VBA Timer Function

Written by

Editorial Team

Reviewed by

Steve Rynearson

Last updated on July 19, 2021

The VBA Timer functions returns the number of seconds that have elapsed since midnight of the current day (returned as a Single data type).

Using the VBA Timer Function

The following code will show you how to use the VBA Timer Function to determine how many seconds have passed, since midnight, at the time the code is being run:

Sub UsingTheVBATimerFunction()

    Dim secondsSince As Single

    secondsSince = Timer()
    Debug.Print secondsSince

End Sub

The result is:

Using the VBA Timer Function

Use VBA Timer to get Actual Time

You can convert the seconds returned from the Timer function into hh:mm:ss format to see the actual time by using the following code:

Sub GettingTheActualTime()

    Dim secondsSince As Single
    Dim cTime As Double
    Dim theActualTime As Variant

    secondsSince = Timer()

    cTime = secondsSince / (86400)
    theActualTime = Format(cTime, "hh:mm:ss")

    MsgBox "The time elapsed since midnight in seconds is" & " " & secondsSince & vbNewLine & _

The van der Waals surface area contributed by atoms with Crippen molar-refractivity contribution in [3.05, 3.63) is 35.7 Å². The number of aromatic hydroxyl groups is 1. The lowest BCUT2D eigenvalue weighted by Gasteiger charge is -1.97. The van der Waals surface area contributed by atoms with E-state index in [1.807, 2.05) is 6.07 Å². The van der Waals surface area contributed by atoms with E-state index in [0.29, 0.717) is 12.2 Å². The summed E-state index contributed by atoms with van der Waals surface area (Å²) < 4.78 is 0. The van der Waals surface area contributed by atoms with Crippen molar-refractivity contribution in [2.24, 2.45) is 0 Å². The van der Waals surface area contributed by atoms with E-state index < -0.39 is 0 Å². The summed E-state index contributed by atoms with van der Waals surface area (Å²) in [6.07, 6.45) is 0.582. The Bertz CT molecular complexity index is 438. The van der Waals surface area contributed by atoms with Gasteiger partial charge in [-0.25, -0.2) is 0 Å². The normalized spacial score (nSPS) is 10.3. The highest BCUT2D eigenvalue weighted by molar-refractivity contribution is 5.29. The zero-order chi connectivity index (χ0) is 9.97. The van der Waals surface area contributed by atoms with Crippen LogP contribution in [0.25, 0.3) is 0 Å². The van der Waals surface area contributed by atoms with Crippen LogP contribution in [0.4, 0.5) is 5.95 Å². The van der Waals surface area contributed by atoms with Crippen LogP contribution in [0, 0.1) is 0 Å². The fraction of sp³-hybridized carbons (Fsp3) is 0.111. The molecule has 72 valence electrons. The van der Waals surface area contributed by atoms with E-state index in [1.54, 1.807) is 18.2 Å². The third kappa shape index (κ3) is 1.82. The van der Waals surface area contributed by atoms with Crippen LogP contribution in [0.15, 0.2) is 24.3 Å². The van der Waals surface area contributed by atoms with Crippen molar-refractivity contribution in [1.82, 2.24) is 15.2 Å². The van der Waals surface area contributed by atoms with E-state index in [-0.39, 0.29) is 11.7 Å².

"The actual time is:" & " " & theActualTime

End Sub

The result is:

Getting the Actual Time in VBA

Time a Section of VBA Code

If you are looking to benchmark re-written code or debate “quicker” methods in VBA you can use VBA’s built-in timer. Setting a variable equal to the timer at the start of your code and subtracting this from the timer at the end will give you a good estimate of how long a piece of code takes to run.

Performance may be affected by other programs running or trying to run while you’re macro is active, among other things.

The following example was used to see how long it would take to write the word “test” to cell A1 on Sheet1 a half million times. It took 21 seconds on my machine.

Sub BenchMark()

Dim Count As Long
Dim BenchMark As Double

BenchMark = Timer

'Start of Code to Test

For Count = 1 To 500000
    Sheet1.Cells(1, 1) = "test"
Next Count

'End of Code to Test

MsgBox Timer - BenchMark

End Sub

If your code is running slowly, try speeding it up by disabling screen updating.   To keep the Excel screen active while the timer is running, we can insert the DoEvents method into the code.

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